Europe’s banking crisis in charts

Parts of Europe’s banking system are creaking once more, with concerns focused on the whole Italian banking sector and German giant Deutsche Bank. The impact can clearly be illustrated using charts.

Nearly eight years after the peak of the financial crisis and the collapse of US investment bank Lehman Brothers, Europe’s banking system remains on life support, reliant on cheap money being thrown into the system by central banks. They’re struggling to grow profits and build capital buffers themselves, partly because of the low interest rates that those central banks brought in to try and stimulate growth and inflation in the wake of the financial crisis. Many banks are also still being hit by huge fines and charges for bad practices in the run-up to the crisis, and are relying on cost-cutting to preserve profits. 

After recent EU stress tests of the banks, officials insisted that the banking system is slowly returning to health, but it hasn’t stopped investors fleeing the sector, spooked by developments in Italy and Germany. There’s also been criticism of the EU tests for not being as tough as US tests.

Italy’s banks are in particular crisis, with Italian Prime Minister Matteo Renzi having to arrange a €5 billion private sector rescue of third-largest lender Monte dei Paschi di Siena, the third recapitalisation of the bank in as many years. The deal with a pool of investment banks will see nearly €28 billion of non-performing loans moved into a special vehicle that will be securitised for sale in an effort to give the bank a fresh start. Renzi is busy hailing the deal, but investors are showing scepticism.

A planned rescue deal for Monte dei Paschi di Siena has failed to convince investors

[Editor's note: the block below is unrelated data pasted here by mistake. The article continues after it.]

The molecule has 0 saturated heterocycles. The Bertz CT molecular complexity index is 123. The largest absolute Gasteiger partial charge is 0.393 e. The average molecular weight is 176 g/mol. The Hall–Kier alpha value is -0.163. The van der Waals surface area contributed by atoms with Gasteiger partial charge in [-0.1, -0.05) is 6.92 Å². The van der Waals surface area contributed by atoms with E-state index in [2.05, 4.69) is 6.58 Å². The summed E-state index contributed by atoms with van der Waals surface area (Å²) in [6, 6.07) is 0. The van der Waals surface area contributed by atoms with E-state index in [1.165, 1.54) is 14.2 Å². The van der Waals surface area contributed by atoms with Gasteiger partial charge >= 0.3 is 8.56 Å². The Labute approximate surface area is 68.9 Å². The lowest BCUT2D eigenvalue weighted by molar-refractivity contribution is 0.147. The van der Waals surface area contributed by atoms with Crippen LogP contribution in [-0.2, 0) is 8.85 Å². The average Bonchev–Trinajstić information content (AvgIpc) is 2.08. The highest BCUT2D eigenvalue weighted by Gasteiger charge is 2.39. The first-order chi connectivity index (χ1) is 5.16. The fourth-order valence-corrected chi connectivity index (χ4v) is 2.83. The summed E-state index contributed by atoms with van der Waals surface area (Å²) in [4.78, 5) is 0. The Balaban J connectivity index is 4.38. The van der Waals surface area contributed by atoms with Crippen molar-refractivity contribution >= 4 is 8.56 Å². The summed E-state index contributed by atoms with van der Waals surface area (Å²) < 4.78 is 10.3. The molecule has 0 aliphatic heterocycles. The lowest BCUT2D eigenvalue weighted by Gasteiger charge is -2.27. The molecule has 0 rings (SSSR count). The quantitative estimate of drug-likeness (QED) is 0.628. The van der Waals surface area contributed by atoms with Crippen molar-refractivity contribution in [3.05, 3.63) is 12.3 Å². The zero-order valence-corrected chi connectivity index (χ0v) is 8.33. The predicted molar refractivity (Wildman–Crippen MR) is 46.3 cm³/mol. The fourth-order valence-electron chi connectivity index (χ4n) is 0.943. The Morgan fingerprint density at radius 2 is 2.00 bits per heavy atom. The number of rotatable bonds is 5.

The new sell-off has affected the whole Italian sector, including Unicredit

Germany’s banks are also suffering

Over in Germany, Deutsche Bank is also in focus. The bank, which is set to drop from the Stoxx 50 index next week following a 50% drop in its share price this year, has pledged to accelerate cost-cutting after reporting that pre-tax profit dropped 68% in the first-half of 2016.

It has been described by the International Monetary Fund as the riskiest of all the world’s big banks — it is central to the whole German banking system — and had to reassure investors about its financial health after a steep drop in its share price at the start of the year. 

Deutsche Bank shares remain under pressure

Germany’s second-biggest bank, Commerzbank, this week reported a 30% drop in net profit for the first-half of the year, and issued a profit warning for the year as a whole. Commerzbank executives criticised the European Central Bank’s introduction of negative interest rates, saying the policy was set to wipe hundreds of millions of euros off profits. Still, they also said the bank was well capitalised and wouldn’t need to raise fresh equity.

UK banks have not been immune to the sell-off in recent days

The UK banks fared better than the Italian and German banks in the EU stress tests, but they haven’t been immune to the sell-off in the past few days. 



The sector index has stabilised early on Wednesday, with HSBC shares among the top gainers in the FTSE 100 after a $2.5 billion share buyback soothed investors who should have been spooked by the scrapping of a 'progressive' dividend policy, return-on-equity targets and a 29% drop in first-half pre-tax profit.

The buyback comes after HSBC sold its Brazilian business last month in a $5.2 billion deal, while profits are being hurt by slowing growth in both the UK and Hong Kong.

What next?

The banks are not currently in the same state of crisis as they were in 2008. The banking system is not frozen, banks in most countries are better capitalised than they were, and central banks are greasing the wheels of the system.

At the same time, the Italian banking system needs to be cleansed of the bad loans weighing on the entire system, and banks everywhere need to start seeing higher interest rates if they’re going to increase retail banking profitability. That prospect appears dim at the moment. 

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